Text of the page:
When Samuel Zwemer was a student at New Brunswick Seminary in New Brunswick, New Jersey in the 1880s he and two other students – James Cantine and Philip Phelps – reached the prayerful conclusion that God was leading them to establish a Christian missionary presence in the world’s most difficult and challenging location for Christian missionaries. They considered various options, but finally settled on the Arabian heartland of Islam under the influence of their Old Testament professor, Dr. John Lansing. Lansing had just returned from an extensive tour of Egypt and was himself convinced that Arabia was the field they needed to ‘occupy.’ The fact that Lansing had spent considerable time in the region himself suggests that the missions landscape had changed considerably in the seventy years since Fisk and Parsons made their pioneering journey to the Ottoman Empire. When this pioneering pair went to the Ottoman Empire little was known about Islam and Arab culture beyond what could be gleaned from the writings of travelers and earlier missionaries. Fisk and Parsons were able to read the Qur’an, but only in translation. Lansing, in contrast, was able to introduce his students to a more scholarly study of Islam based on his Orientalist’s knowledge of Arabic and original Islamic sources. This ensured that Zwemer and Cantine (Phelps would stay home to take care of his parents) had a much better grounding in Islam than previous missionaries. Zwemer himself would go on to master Arabic and become a respected scholar of Islam during his long sojourn in the Arab world. Even those who did not agree with his evangelical convictions admired him for the depth of his knowledge about Islam and the Muslim majority world.
In his early years in Arabia Zwemer’s views more or less reflected the usual evangelical critique of Islam, including the long standing accusation of Muhammad’s (deliberate?) distortion of biblical revelation about God. It was a subject about which Zwemer showed a great interest as evidenced in his publication of a book in 1905 entitled The Moslem Doctrine of God: An Essay on the Character and Attributes of Allah According to the Koran and Orthodox Tradition. The book begins with this statement:
Jews, Christians and Mohammedans believe in one God and yet differ widely in their interpretation of this idea. . . . Our purpose in these pages is to learn the extent and content of this idea; an idea which holds the Moslem world even more than they hold it.
This is what Zwemer develops in this book – the widely different interpretation of the idea of God held by Muslims. What Zwemer shows is that this idea is not even remotely akin to the Christian idea of God. Typical is what Zwemer says through a quote he approvingly includes from a German critic of Islam:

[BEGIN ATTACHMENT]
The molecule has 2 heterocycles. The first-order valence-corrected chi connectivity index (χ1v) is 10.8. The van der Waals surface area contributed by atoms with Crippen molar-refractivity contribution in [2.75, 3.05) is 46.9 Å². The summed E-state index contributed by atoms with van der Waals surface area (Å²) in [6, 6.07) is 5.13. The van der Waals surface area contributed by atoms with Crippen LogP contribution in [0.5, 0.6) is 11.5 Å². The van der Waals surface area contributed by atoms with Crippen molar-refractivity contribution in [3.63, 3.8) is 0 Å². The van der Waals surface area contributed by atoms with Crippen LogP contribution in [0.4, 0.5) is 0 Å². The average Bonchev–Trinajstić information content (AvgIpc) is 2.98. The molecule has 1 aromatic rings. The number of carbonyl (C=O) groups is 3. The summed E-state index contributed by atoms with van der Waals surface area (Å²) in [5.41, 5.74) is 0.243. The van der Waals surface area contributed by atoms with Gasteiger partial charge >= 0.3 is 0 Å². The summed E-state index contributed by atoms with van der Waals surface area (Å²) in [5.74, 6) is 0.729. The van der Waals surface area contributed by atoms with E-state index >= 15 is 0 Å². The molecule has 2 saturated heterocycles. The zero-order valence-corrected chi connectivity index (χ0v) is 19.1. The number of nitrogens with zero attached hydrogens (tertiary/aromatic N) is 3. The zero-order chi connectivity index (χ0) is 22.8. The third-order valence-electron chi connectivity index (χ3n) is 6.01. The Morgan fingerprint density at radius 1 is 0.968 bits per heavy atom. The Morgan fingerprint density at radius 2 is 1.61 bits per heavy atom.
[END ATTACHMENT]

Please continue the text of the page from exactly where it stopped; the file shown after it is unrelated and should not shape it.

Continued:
What Mohammad tells us of God’s omnipotence, omniscience, justice, goodness and mercy sounds, for the most part, very well indeed, and might easily awaken the idea that there is no real difference between his God and the God of Christianity. But Mohammad’s monotheism was just as much a departure from true monotheism as the polytheistic ideas prevalent in the corrupt Orientalist churches. Mohammed’s idea of God is out and out deistic. This is why Islam received the warm sympathies of English deists and German rationalists; they found in its idea of God flesh of their flesh and bone of their bones.
In an earlier study I did of Zwemer’s views on Islam  I was led to conclude from this and other passages in his early works that he denied that Muslims and Christians worship the same God. The weight of his arguments in this book and elsewhere lends itself easily to such a conclusion as his intent is to push Islamic categorizations of God into an entirely separate category, so separate as to assume something akin to idolatry or worse.
Islam is proud to write on its banner, the Unity of God; but it is, after all, a unity to the Unknown God. Christianity enters every land under the standard of the Holy Trinity – the Godhead of revelation These two banners represent two armies. There is no peace between them. . . . We must conquer or be vanquished. In its origin, history, present attitude and by the very first article of its very brief creed, Islam is anti-Christian.